Originally published as a column on Monday, February 22, 2021 on CFJC Today Kamloops and Armchair Mayor News.
You may have peeked at the news of the new variants appearing in some schools in the Lower Mainland. As I started writing, two more schools have been added to the exposure list for the U.K. variant, bringing the total number to five.
We are told there are ways to reduce the risk and generally improve our state of health. Eating healthy and getting daily exercise, washing hands and airing out properly so fresh air can reduce the number of disease-causing particles.
Pause on the last item and here’s some controversial news to go with it: a school in Abbotsford had some its windows screwed shut, by the order of their respective school officials, because teachers kept opening them.
The teachers were not being absurd. They had a COVID exposure the previous week, plus one of the teachers contracted the disease. The ventilation system they were counting on was in fact inexistent.
Teachers did what seemed logical given the circumstances: they aired out regularly. That was until contractors were brought in to fix the issue by sealing the windows.
That’s never the answer. Not according to WorkSafeBC anyway, who suggests that windows and doors should be opened to improve air circulation.
Of course, there’s that fine balance between maintaining health but also not breaking the bank with a high energy bill, so you do it judiciously. Bottom line is that no matter the season, you actively reduce the concentration of pathogens when you open windows.
There is growing evidence that COVID-19 spreads via aerosols. We all release them as we talk, cough or sneeze. Larger droplets land on surfaces, hence the recommendation to wash hands often and keep hands away from our faces, but the smaller aerosols keep floating around and that’s where poor ventilation can make things worse.
Which is why opening doors and windows regularly is one of the most cost-efficient ventilation methods, more so when the existing system is not confirming to latest standard.
Sure, we’ve been maintaining the idea that school transmission is low to non-existent and that kids are least as risk because of their age. But what about the staff they come in contact with at school and the adults at home?
After a few too many incidents of exposures and mystery numbers of positive cases in schools across the province, we now know that school transmission is possible and it keeps happening. With the new variants showing up too.
It makes sense that districts and health authorities would be looking for ways to further reduce the risks of exposure in schools. And it makes sense that teachers who show up for work every day should have a say in how this is done.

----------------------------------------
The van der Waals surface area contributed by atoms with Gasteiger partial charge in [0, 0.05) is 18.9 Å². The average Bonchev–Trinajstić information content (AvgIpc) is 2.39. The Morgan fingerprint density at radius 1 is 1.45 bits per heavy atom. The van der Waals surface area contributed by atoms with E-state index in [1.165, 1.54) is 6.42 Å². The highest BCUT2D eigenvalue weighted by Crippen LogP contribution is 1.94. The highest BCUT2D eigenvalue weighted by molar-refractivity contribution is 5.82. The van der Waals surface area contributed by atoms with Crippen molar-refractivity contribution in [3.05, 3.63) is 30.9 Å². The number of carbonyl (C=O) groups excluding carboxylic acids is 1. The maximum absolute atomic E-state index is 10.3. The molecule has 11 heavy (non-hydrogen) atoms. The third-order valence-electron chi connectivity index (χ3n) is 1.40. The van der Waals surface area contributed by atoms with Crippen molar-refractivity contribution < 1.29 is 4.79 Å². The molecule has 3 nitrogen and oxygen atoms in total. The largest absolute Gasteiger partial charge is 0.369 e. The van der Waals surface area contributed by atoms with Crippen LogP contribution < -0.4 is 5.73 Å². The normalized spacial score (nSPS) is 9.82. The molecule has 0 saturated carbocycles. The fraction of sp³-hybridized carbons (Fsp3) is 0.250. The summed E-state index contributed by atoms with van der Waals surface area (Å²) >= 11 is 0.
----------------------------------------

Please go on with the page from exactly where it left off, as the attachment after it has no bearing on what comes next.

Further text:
Some schools may have the most up-to-date ventilation systems in place, but that’s no consolation for those who don’t. And if that’s the case, well, let’s have them open windows and doors as they see fit, to help reduce the exposure risk.
According to a recent survey by the B.C. Teachers’ Federation, more than half do not feel that the health and safety measures are adequate, which makes them feel unsafe at work. As a result, 34 percent of teachers are considering an early career exit due to the challenges added by the pandemic, not just safety-wise but also dur to the increased workload.
We depend on having good education and we have many good educators who are willing to put in the hard work to make it happen. Losing any is not something our kids can afford, or our society in general.
As I wrap this up, the BCTF President Teri Mooring just issued a statement asking the Ministry of Education, Provincial Health Officer and Health Authorities ‘to do more to protect staff, students and the families they all go home to.’
With the new variants showing a rapid spread in schools and the measures for the original COVID-19 strain still lacking, the teachers’ demands are unequivocal and for good reasons: ‘School districts need to be able to exceed the health guidelines to ensure everyone in schools is better protected, especially when there has been an exposure to a COVID-19 variant. This will help keep people in schools safe, but also prevent the variants of concern from spreading to vulnerable adults living in students’ homes. We also need to see widespread rapid testing when a COVID-19 variant of concern shows up in schools. This is not the time to be conservative with testing.’
It’s high time they are being listened to. The times allow for no dawdling in helping to prevent what could become a deeper crisis yet. And that’s before even mentioning the upcoming spring break.